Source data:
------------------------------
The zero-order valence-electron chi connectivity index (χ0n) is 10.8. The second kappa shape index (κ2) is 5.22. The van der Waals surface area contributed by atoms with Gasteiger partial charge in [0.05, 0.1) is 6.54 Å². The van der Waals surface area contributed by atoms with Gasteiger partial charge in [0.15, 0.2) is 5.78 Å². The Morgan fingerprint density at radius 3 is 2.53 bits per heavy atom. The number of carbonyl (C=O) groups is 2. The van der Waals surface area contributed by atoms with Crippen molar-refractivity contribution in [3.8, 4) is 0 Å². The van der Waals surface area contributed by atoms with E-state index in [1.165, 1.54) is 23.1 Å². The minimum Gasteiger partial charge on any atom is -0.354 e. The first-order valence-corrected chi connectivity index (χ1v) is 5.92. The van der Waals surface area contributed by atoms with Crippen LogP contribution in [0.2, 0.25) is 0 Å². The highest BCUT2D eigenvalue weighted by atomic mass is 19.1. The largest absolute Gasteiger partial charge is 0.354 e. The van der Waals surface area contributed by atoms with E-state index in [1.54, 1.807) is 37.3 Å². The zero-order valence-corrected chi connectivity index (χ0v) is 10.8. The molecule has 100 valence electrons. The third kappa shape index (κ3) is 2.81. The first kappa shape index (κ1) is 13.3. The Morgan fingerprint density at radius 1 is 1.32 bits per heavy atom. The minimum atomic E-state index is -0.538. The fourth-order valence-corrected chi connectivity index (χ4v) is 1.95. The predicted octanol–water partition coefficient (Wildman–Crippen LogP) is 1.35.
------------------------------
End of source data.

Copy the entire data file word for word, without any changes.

The zero-order valence-electron chi connectivity index (χ0n) is 10.8. The second kappa shape index (κ2) is 5.22. The van der Waals surface area contributed by atoms with Gasteiger partial charge in [0.05, 0.1) is 6.54 Å². The van der Waals surface area contributed by atoms with Gasteiger partial charge in [0.15, 0.2) is 5.78 Å². The Morgan fingerprint density at radius 3 is 2.53 bits per heavy atom. The number of carbonyl (C=O) groups is 2. The van der Waals surface area contributed by atoms with Crippen molar-refractivity contribution in [3.8, 4) is 0 Å². The van der Waals surface area contributed by atoms with E-state index in [1.165, 1.54) is 23.1 Å². The minimum Gasteiger partial charge on any atom is -0.354 e. The first-order valence-corrected chi connectivity index (χ1v) is 5.92. The van der Waals surface area contributed by atoms with Crippen LogP contribution in [0.2, 0.25) is 0 Å². The highest BCUT2D eigenvalue weighted by atomic mass is 19.1. The largest absolute Gasteiger partial charge is 0.354 e. The van der Waals surface area contributed by atoms with E-state index in [1.54, 1.807) is 37.3 Å². The zero-order valence-corrected chi connectivity index (χ0v) is 10.8. The molecule has 100 valence electrons. The third kappa shape index (κ3) is 2.81. The first kappa shape index (κ1) is 13.3. The Morgan fingerprint density at radius 1 is 1.32 bits per heavy atom. The minimum atomic E-state index is -0.538. The fourth-order valence-corrected chi connectivity index (χ4v) is 1.95. The predicted octanol–water partition coefficient (Wildman–Crippen LogP) is 1.35.